Ideally, I would love to be cured of schizophrenia and be able to work again and not worry about having to take medications every night.  As many advances as medical science is making anymore, that might not be the fantasy it was even ten years ago.  If I did become cured, sure I would have to find a job and likely update my education.  But that would be a good headache to have.  With my blogging skills, maybe I could get a job as a technical writer.  Or maybe by then machines will have taken most of the jobs and made living so inexpensive that money doesn’t matter very much.  Just in my life in the last ten years, with so much being digitized and put for free or near free access online, I can live cheaper now than I could ten years ago.  And if things like 3D printing takes off like most technicians and scientists think it will, money will matter even less to me ten years from now than it does now.  A farmer in rural Africa with a micro financed smart phone has more computing power and access to civilization’s information than did NASA in the 1960s when they were sending astronauts to the moon and back.  We are living in some cool and interesting times.  And right now much of this can be enjoyed by even lower class people (at least lower class by modern standards) for not much money.  And I think as tech advances, money may matter less and less with each passing decade.  Maybe when I’m an old man unpaid work will be the norm because machines do most of the manufacturing or farming.  It is some cool times were in even if the ride is bumpy and rough at times.  Stay tuned.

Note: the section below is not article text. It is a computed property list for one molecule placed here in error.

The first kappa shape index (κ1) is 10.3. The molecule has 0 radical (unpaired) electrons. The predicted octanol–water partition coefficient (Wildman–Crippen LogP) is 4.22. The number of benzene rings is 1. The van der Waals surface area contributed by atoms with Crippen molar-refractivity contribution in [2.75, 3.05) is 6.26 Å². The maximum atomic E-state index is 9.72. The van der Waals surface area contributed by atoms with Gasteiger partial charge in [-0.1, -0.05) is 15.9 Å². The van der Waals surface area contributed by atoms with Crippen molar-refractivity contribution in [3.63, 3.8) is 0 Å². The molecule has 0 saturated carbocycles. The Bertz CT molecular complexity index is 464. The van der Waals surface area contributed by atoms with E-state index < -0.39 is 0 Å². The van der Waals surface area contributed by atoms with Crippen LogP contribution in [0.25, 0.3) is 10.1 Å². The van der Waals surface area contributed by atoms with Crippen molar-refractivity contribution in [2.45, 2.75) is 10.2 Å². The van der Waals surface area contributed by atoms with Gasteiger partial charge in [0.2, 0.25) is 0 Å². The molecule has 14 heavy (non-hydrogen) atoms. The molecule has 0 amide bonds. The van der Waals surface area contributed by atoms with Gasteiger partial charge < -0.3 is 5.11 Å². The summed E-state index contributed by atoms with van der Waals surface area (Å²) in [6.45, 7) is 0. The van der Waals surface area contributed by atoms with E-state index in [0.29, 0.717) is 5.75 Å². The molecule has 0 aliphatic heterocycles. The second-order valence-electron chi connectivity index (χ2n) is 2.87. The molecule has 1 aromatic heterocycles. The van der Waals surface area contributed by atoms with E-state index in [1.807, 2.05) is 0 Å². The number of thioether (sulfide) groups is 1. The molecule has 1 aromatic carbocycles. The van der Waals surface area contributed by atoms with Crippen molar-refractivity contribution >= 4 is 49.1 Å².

Money, Budgeting, and Mental Health Issues